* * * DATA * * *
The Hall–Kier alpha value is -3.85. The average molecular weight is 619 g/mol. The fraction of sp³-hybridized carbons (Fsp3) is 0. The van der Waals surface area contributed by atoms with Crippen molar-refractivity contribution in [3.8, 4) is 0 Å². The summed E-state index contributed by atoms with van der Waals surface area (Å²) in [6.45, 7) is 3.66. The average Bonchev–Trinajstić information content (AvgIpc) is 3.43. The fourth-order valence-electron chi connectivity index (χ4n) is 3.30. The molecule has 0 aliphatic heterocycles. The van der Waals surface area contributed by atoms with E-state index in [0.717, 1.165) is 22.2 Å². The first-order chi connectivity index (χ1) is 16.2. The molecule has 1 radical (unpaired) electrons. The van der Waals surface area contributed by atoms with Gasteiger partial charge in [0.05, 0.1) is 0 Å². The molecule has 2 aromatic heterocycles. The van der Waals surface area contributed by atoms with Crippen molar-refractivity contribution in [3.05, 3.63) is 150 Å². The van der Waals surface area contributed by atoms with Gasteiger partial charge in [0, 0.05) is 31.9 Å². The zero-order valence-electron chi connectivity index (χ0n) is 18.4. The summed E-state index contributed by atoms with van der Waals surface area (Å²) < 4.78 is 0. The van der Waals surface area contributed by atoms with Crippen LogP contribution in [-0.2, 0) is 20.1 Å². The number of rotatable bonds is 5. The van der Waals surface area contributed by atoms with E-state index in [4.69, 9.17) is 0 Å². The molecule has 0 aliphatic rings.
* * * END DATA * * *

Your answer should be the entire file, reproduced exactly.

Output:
The Hall–Kier alpha value is -3.85. The average molecular weight is 619 g/mol. The fraction of sp³-hybridized carbons (Fsp3) is 0. The van der Waals surface area contributed by atoms with Crippen molar-refractivity contribution in [3.8, 4) is 0 Å². The summed E-state index contributed by atoms with van der Waals surface area (Å²) in [6.45, 7) is 3.66. The average Bonchev–Trinajstić information content (AvgIpc) is 3.43. The fourth-order valence-electron chi connectivity index (χ4n) is 3.30. The molecule has 0 aliphatic heterocycles. The van der Waals surface area contributed by atoms with E-state index in [0.717, 1.165) is 22.2 Å². The first-order chi connectivity index (χ1) is 16.2. The molecule has 1 radical (unpaired) electrons. The van der Waals surface area contributed by atoms with Gasteiger partial charge in [0.05, 0.1) is 0 Å². The molecule has 2 aromatic heterocycles. The van der Waals surface area contributed by atoms with Crippen molar-refractivity contribution in [3.05, 3.63) is 150 Å². The van der Waals surface area contributed by atoms with Gasteiger partial charge in [0, 0.05) is 31.9 Å². The zero-order valence-electron chi connectivity index (χ0n) is 18.4. The summed E-state index contributed by atoms with van der Waals surface area (Å²) < 4.78 is 0. The van der Waals surface area contributed by atoms with Crippen LogP contribution in [-0.2, 0) is 20.1 Å². The number of rotatable bonds is 5. The van der Waals surface area contributed by atoms with E-state index in [4.69, 9.17) is 0 Å². The molecule has 0 aliphatic rings.